Among the Payas

Travel arrangements in Burma are not the easiest to coordinate, so I became somewhat apprehensive upon receiving a message from my travel agent in Mandalay warning that there had been a problem booking a train ticket to Pagan (renamed Bagan by the junta government). He would have to explain in person, he said, and promptly arrived at the hotel lobby. The engine had broken down and the train schedule for the next day was uncertain, especially given that the spare parts had to come from France. The alternatives were either a bus journey or a flight. In consideration of my age, the agent thought bus travel on a bad road was not the best of ideas. But I was determined to visit Pagan, so, additional costs notwithstanding, I decided to fly.

Eager to see the architectural wonder that is Pagan, on arrival I quickly took up a friendly tonga driver's offer to take me to the ruins. Even the leisurely ride to the main site itself turned out to be a treat. On either side of the road, innumerable pagodas and stupas of all shapes and sizes dotted the fields as far as the eye could see. This peaceful atmosphere continued (almost) up to the site itself: despite its history, the site is left almost completely alone – no ticket handlers, archaeological department attendants, nor security guards in sight. The serenity is only broken a bit by overeager touts and abundant guides. But those milling around the site are mostly local residents who come to worship. There seem to be fewer foreign visitors here.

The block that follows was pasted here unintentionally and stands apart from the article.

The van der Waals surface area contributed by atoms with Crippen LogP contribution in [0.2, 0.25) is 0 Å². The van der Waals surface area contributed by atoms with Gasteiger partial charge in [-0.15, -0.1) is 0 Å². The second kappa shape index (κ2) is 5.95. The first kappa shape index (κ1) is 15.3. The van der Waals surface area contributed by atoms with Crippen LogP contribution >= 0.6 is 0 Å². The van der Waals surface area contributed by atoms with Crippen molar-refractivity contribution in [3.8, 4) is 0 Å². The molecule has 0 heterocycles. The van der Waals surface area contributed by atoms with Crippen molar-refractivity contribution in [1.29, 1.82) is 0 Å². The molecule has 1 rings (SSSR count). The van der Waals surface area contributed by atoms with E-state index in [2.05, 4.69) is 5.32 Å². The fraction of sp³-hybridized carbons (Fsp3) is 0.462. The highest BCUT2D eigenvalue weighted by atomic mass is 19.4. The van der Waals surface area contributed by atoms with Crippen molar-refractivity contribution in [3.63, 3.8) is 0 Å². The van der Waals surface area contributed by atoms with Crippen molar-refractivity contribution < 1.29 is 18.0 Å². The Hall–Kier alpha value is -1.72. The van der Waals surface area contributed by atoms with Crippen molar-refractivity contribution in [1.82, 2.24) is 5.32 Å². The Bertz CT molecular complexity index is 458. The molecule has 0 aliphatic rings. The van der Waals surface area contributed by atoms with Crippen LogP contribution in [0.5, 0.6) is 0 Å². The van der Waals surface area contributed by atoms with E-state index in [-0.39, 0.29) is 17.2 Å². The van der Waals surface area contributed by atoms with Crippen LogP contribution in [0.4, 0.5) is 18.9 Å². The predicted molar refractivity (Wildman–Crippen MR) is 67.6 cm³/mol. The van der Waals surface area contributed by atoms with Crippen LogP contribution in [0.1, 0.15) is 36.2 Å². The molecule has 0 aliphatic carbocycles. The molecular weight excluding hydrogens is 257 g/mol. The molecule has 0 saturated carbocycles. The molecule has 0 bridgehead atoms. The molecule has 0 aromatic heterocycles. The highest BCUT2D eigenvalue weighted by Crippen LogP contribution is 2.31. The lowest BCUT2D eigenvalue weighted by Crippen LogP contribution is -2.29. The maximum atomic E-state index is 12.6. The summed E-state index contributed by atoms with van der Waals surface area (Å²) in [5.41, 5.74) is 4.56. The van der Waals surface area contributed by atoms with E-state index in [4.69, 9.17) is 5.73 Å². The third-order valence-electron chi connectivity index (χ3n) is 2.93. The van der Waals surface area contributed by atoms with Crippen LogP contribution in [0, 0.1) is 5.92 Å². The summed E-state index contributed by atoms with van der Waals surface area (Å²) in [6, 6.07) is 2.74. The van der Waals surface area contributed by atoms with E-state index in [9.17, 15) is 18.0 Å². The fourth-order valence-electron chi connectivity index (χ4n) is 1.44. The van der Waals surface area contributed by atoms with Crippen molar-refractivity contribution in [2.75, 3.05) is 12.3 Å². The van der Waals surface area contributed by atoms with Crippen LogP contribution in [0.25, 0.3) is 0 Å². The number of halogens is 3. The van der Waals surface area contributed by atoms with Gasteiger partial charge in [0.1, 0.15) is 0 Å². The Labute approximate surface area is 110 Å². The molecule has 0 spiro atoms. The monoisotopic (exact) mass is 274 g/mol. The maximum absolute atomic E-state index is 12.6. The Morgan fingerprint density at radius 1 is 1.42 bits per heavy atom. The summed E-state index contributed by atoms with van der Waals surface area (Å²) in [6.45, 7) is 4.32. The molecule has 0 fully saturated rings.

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Himal Southasian